an experience of rape that ts with judicial narratives.Our neo-liberal political climate
involves less and less support for social programs, and encouragement of the idea that peo-
ple are responsible for their own situations. is has led to the “responsibilization” of
women when it comes to sexual assault, and the “ideal victim” is one who demonstrates ra-
tionality and minimizes risk to avoid sexual violence.
I come to this paper from the point of view of someone who is relatively new to the expe-
rience of reading judgments and attempting to understand the law, but has long been as-
sessing the eects of sexual assault on women’s daily lives, before and since experiencing it
myself. I have always, on some level, understood sexual assault as an equality issue. I have
realized it aects the way I live in the world since I was six years old and read about police
using women as bait to catch a rapist.Interest in contemporary legal treatment of the issue
led me to look at ve cases from  for examples of how our criminal law system is cur-
rently dealing with sexualized violence. I found that the credibility of women is attacked in
the process of negating the requirement of lack of consent for the actus reus of sexual assault.
I found that the requirement of an accused person to have taken reasonable steps in ensur-
ing consent is downplayed by judges, making it relatively easy for the accused to raise an “air
3 Ibid. at 127, 153.
4 R. v. Ewanchuk, [1999] 1 S.C.R. 330, 169 D.L.R. (4th) 193, 1999 CarswellAlta 100 (WLeC) [Ewanchuk, cited to
WLeC]. In this case the Supreme Court of Canada elaborated on the meaning of consent as it is defined in the
1992 amendments to the Criminal Code.
5 Criminal Code, R.S.C. 1985, c. C-46 at ss. 273.1-273.2.
6 Gotell, supra note 2 at 144, 150-51.
7 Ibid. at 128, 144, 151. Gotell further discusses neo-liberalism, responsibilization, and sexual assault in two arti-
cles: Lise Gotell, “Rethinking Affirmative Consent in Canadian Sexual Assault Law: Neoliberal Sexual Subjects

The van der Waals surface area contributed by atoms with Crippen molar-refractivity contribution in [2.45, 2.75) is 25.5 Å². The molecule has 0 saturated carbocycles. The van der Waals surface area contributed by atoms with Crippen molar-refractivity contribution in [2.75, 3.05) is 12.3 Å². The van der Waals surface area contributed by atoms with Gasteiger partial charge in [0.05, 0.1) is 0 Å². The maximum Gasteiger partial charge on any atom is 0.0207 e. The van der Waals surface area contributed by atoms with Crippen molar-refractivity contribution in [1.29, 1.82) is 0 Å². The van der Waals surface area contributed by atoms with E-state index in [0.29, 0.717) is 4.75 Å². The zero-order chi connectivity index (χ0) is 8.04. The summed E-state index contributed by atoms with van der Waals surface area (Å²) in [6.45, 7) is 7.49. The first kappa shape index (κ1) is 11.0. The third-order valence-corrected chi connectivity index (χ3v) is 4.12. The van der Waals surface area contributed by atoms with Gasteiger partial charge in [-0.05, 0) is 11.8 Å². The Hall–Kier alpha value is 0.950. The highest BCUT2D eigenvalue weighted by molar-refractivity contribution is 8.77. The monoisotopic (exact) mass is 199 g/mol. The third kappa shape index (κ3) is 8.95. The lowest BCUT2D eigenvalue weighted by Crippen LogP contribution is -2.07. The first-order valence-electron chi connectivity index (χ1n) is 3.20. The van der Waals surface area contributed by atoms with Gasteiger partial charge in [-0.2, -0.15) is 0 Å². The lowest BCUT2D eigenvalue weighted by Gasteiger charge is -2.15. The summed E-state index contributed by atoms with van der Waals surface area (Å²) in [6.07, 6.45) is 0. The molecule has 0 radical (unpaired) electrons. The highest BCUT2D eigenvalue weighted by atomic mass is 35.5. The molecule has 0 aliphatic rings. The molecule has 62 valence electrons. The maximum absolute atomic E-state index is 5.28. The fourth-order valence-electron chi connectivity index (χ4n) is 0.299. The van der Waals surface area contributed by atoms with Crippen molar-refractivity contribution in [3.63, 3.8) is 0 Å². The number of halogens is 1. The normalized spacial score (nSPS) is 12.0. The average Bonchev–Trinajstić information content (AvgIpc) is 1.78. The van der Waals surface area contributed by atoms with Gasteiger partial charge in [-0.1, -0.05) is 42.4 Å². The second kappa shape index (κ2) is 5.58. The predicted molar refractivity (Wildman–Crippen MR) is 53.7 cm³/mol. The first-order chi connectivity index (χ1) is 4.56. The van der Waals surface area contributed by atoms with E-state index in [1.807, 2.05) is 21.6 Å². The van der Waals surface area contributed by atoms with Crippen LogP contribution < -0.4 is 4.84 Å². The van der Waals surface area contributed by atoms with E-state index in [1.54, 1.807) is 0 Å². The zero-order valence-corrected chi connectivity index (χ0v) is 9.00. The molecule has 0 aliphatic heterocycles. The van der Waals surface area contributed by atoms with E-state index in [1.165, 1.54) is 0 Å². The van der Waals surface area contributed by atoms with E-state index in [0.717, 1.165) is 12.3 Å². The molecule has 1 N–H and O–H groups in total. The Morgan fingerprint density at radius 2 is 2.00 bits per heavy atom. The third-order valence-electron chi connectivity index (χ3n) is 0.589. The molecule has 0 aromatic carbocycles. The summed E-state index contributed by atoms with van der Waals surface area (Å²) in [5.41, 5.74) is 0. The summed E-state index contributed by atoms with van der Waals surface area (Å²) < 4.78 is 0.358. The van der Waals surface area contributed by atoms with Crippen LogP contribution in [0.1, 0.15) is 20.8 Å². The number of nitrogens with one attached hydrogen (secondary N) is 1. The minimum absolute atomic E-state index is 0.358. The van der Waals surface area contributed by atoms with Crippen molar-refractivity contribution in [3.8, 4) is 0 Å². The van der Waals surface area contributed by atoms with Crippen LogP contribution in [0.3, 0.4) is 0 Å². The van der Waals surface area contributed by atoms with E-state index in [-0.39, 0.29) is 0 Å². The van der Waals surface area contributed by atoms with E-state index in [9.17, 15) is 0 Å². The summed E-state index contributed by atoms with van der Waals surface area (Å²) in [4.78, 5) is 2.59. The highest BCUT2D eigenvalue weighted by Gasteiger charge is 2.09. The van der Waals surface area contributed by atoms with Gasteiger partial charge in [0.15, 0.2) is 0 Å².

and Risky Women” (2008) 41 Akron L. Rev. 865; Lise Gotell, “When Privacy is Not Enough: Sexual Assault
Complainants, Sexual History Evidence and the Disclosure of Personal Records” (2005-2006) 43 Alta. L. Rev.
743. Responsibilization is described as a discourse that arises out of neoliberal practices and pushes people to
become ‘enterprising selves’, shifting responsibility for social problems onto individuals. See Nikolas Rose, In-
venting Our Selves: Psychology, Power, and Personhood (Cambridge: Cambridge University Press, 1998); and
Thomas Lemke, “‘The birth of bio-politics’: Michel Foucault’s lecture at the Collège de France on neo-liberal
governmentality” (2001) 30 Economy and Society 190, both cited in Katherine Teghtsoonian, “Managing
Workplace Depression: Contesting the Contours of Emerging Policy in the Workplace” in Pamela Moss &
Katherine Teghtsoonian, eds., Contesting Illness: Processes and Practices (Toronto: University of Toronto Press,
2008) 69 at 71-72.
8 Jane Doe successfully sued the Metro Toronto Police for negligence and gender discrimination, on the basis of
their investigation into her attack by a serial rapist in 1986. Part of her argument was that the police used
women as bait to catch the rapist instead of warning them, and this issue was publicized in newspapers at the
time. She writes about her case in Jane Doe, The Story of Jane Doe (Toronto: Vintage Canada, 2004) [Doe].
Her case is cited as Jane Doe v. Metropolitan Toronto (Municipality) Commissioners of Police, 160 D.L.R. (4th)
697, 39 O.R. (3d) 487, 1998 CarswellOnt 3144 (Ct. J. Gen. Div.) (WLeC) [Jane Doe].